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Over 50 Years In Practice
Over 500 Articles

Independent Contractor Or Employee?



By Robert S. Schriebman, SJD

When the California Employment Development Department (EDD) notified my new client that she was about to be audited for treating workers as independent contractors instead of employees, my new client was not worried. She let me know, most emphatically, that she will most likely receive a “pass” by the EDD because of so-called safe harbor rules. Is my new client right?

What does “safe harbor” mean? Generally it means that the EDD must recognize that the business has followed a consistent and long time treatment of workers as independent contractors, and because of this consistency, the business should be allowed to continue this treatment in the future. This, however, is an over simplification. To find out what safe harbor really means we have to go back to the year 1978. The safe harbor rules are found in Section 530 of the Federal Revenue Act of 1978. Notice I said “Federal.” There is no California equivalent.

Section 530 gave taxpayers certain safe havens as a result of controversies then existing between taxpayers and the IRS on the classification of worker status. If the employer has a “reasonable basis” for not treating workers as employees the IRS is required to recognize this reasonable basis and leave things as they are with the workers acknowledged as independent contractors.

What is “reasonable basis” under Section 530 for not treating an individual as an employee? There are three avenues of relief available to the employer:

1. There must be a judicial precedent, published ruling, or other IRS announcements.

2. A past IRS examination (not necessarily for employment tax purposes) of the taxpayer, even if that audit did not result in any type of employment tax assessment.

3. Long-standing recognized practice in the taxpayer’s industry.

The taxpayer-employer must have a “reasonable basis” BEFORE a worker is treated as an independent contractor. See the U.S. Tax Court case of Peno Trucking Inc v Commissioner, TC Memo 2007-66, (Reversed 296 Fed Appx 449, 6th Cir 2008).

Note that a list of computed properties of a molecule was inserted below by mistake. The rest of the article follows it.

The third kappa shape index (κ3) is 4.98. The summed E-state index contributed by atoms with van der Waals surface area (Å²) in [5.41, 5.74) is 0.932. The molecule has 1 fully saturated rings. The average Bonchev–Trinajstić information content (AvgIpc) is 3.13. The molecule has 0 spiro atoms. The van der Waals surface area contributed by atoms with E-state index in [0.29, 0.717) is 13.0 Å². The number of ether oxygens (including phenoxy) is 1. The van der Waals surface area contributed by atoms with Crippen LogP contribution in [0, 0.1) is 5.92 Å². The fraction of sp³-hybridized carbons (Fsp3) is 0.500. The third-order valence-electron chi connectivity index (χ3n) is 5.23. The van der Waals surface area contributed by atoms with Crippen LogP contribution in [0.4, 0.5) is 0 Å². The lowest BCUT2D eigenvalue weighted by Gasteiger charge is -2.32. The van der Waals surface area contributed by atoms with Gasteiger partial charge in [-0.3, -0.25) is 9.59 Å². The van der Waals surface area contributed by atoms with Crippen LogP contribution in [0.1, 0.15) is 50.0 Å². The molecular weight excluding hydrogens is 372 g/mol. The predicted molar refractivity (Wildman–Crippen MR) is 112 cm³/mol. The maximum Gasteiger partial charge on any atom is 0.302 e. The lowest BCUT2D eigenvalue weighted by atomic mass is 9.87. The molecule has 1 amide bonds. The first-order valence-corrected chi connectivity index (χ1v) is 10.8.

I find that most of my clients conclude that they have a reasonable basis for treating a worker as an independent contractor because of what they believe to be a long-standing recognized practice in their industry.

My new client is very confident that the EDD will go away because she has one or more of the above safe harbor exceptions in her favor. She simply wants me to write a letter to the friendly EDD auditor assigned to her case and state, in substance, that the EDD should find someone else to audit.


The EDD knows all about IRS safe harbor laws. It understands the value of judicial precedent, and it is also aware that taxpayers strongly believe that the way they conduct business is according to custom in their respective industries – but that is as far as it goes. A client must understand that the State of California does not have a Revenue Act of 1978 and does not have the safe harbor rules set forth in Section 530. In other words, to the EDD there is no such thing as safe harbor. There are certain laws and regulations that treat workers in specific industries as independent contractors. For example, real estate salespersons are recognized as independent contractors. However, the list of exempt industries is short and the tests are narrow. Most EDD auditors pay no attention to what the taxpayer perceives to be long-standing recognized practices in the taxpayer’s industry. As far as the EDD is concerned, the taxpayer bears a very strong burden of proof that there is such an industry standard.

The EDD has an audit manual entitled TAX AUDIT GUIDELINES that you can download from the EDD website. In Chapter IX of the manual you will find 23 factors used by the EDD to determine worker status. Factor 21, of the 23 factors, discusses custom in the industry as follows:

“If the work is traditionally performed by employees under the direction of a supervisor, it is an indication of employment.”

“If the work is usually performed by independent contractors, it is an indication of independence.”

Admittedly, these guidelines are not very helpful. EDD administrative case law offers a bit more insight. It is clear that fruit pickers who are supervised by farm staff are employees. On the otherhand, medical doctors working in hospital emergency rooms are generally treated as independent contractors. No doubt your case is somewhere between these two extremes.

In conclusion, please understand that the EDD does not recognize, and does not pay attention to, IRS safe harbor guidelines set forth in the Revenue Act of 1978. Unfortunately, taxpayers who believe that they will be relieved from an EDD audit due to safe harbor rules are believing in a myth.

© Copyright 2011. No part of this article may be taken and used in any way whatsoever

without the express written consent of Robert S. Schriebman

Robert Schriebman has written over 20 books including the major manual used nationally by practitioners and the IRS, “IRS Tax Collection Procedures – A Manual for Practitioners” published by Commerce Clearing House in addition to the only 2 books ever published dealing with how California Employment Development Department (EDD) operates. See “California Tax Collection Practice and Procedures” and “California Taxation Practice and Procedure”, both published by Commerce Clearing House.